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Rope tension question

  1. Oct 24, 2007 #1
    1. The problem statement, all variables and given/known data
    Jimmy has caught two fish in Yellow Creek. He has tied the line holding the 3.0 kg steelhead trout to the tail of the 1.5 kg carp. To show the fish to a friend, he lifts upward on the carp with a force of 60 N. What is the force of the trout on the carp?


    2. Relevant equations
    F_a on b = - F_b on a
    Fnet = ma


    3. The attempt at a solution

    So i draw the free body diagrams. I draw one for the carp, and i have The applied force of 60 N upwards, and force of gravity and F_carp on trout both are downwards.

    I do Fnet = 60 / 4.5 = a = 13.333

    then i do Fnet for the trout = 60 - mg - F_carp on trout = 3(13.333)

    I get that F_carp on trout is = -9.39

    BUT i test my answer out by drawing the free body diagram for the carp. Which should have two forces on it, the force of the trout on the carp which is equal but opposite of F carp on trout, points upwards, and gravity pointing downards.

    So i do Fnet carp = F_trout on carp - mg = 1.5 ( 13.333)

    If i sub in the numbers, 9.39 - (1.5)(9.8), i don't end up with (1.5)(13.333)

    Can someone tell me what id id wrong, thanks

    EDIT: I think i know whats wrong, my fbd is wrong
     
    Last edited: Oct 24, 2007
  2. jcsd
  3. Oct 24, 2007 #2
    well, F= (m1 + m2)(g + a) , where F is the force with which the fisherman lifts up on the system and m1 & m2 are the masses of the carp and trout. Thus the acceleration of the whole system is given by a = F/(m1+m2) - g = 60/4.5 - 9.8 = 3.5333333 m/s^2.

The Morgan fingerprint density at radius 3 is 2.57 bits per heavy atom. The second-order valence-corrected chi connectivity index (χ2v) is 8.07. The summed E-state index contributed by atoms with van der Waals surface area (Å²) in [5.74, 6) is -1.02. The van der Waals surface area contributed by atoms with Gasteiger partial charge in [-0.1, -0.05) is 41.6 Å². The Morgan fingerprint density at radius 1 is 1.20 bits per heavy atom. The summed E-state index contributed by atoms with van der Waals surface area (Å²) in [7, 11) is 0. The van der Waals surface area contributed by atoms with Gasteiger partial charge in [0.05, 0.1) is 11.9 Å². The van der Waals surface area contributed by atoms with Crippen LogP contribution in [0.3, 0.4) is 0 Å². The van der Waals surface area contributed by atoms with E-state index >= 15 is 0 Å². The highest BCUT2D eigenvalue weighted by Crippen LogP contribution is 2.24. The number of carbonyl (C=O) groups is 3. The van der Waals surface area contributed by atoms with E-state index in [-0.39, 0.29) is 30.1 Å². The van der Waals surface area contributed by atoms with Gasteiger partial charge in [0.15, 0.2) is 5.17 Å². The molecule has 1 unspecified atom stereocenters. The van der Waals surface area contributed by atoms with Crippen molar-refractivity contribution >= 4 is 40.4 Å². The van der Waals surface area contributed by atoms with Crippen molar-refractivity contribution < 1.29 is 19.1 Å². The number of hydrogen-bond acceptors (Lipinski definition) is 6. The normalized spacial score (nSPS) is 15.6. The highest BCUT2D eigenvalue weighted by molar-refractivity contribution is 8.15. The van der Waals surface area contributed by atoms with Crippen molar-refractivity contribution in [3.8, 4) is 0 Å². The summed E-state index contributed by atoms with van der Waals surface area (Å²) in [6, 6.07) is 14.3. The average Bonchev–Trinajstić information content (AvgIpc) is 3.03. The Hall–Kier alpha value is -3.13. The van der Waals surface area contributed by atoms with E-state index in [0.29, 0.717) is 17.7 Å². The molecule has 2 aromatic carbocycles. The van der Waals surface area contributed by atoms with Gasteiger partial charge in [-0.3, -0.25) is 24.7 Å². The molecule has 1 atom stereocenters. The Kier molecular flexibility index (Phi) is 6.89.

The tension in the rope is then the force required for the trout to achieve this acceleration. Using F = ma, we get T = 3 x 3.533333 = 10.6 N , which is equal to the force of the carp on the trout. The force of the trout on the carp is just the opposite of this, -10.6 N.

    i had trouble locating an exact error in your formulation, but i hope this helps.
     
  4. Oct 24, 2007 #3
    Why is the acceleration of the whole system a = f / (m1 + m2) - g

    i don't get the - g part :/
     
  5. Oct 24, 2007 #4
    This is just a rearrangement of the formula F = m(g + a) , which is just a standard equation for the force required to accelerate a mass in a direction opposite gravity. In this case m is the combined mass of the two fish.
    Step by step : F = m(g+a) ==> F/m = g+a ==> a = F/m - g
     
  6. Oct 24, 2007 #5
    I see, can someone show me the free body diagram of the two fish?
     
  7. Oct 24, 2007 #6
    i can draw up some quick schematics in paint if you like, but there should be an upward arrow representing the force with which the fisherman pulls upward, a downward arrow representing the weight of the two fish, and two equal and opposite arrows representing the forces the two fish exert on each other. The first arrow represents a force of 60 N; the second, 44.1 N (= weight of the fish); third and fourth = +/- 10.6 N.
     
  8. Oct 24, 2007 #7
    ahhhh

    thank you i get it noww
     
  9. Oct 25, 2007 #8
    I have another question :x. The acceleration of the whole system is 3.5333, that i agree. The calculation for T = 3x 3.5333 is the part i am not too sure about. Indeed the net force is 10.6 N. But i do not think tension is the only force acting on the trout. There has to be gravity acting downwards. So then it must be T - mg = 3x3.53333. So T = 3x.3.533333 + 3x9.8 = 40

    so then tension is 40
     
  10. Oct 25, 2007 #9

    Doc Al

    User Avatar

    Staff: Mentor

    You are correct.
     
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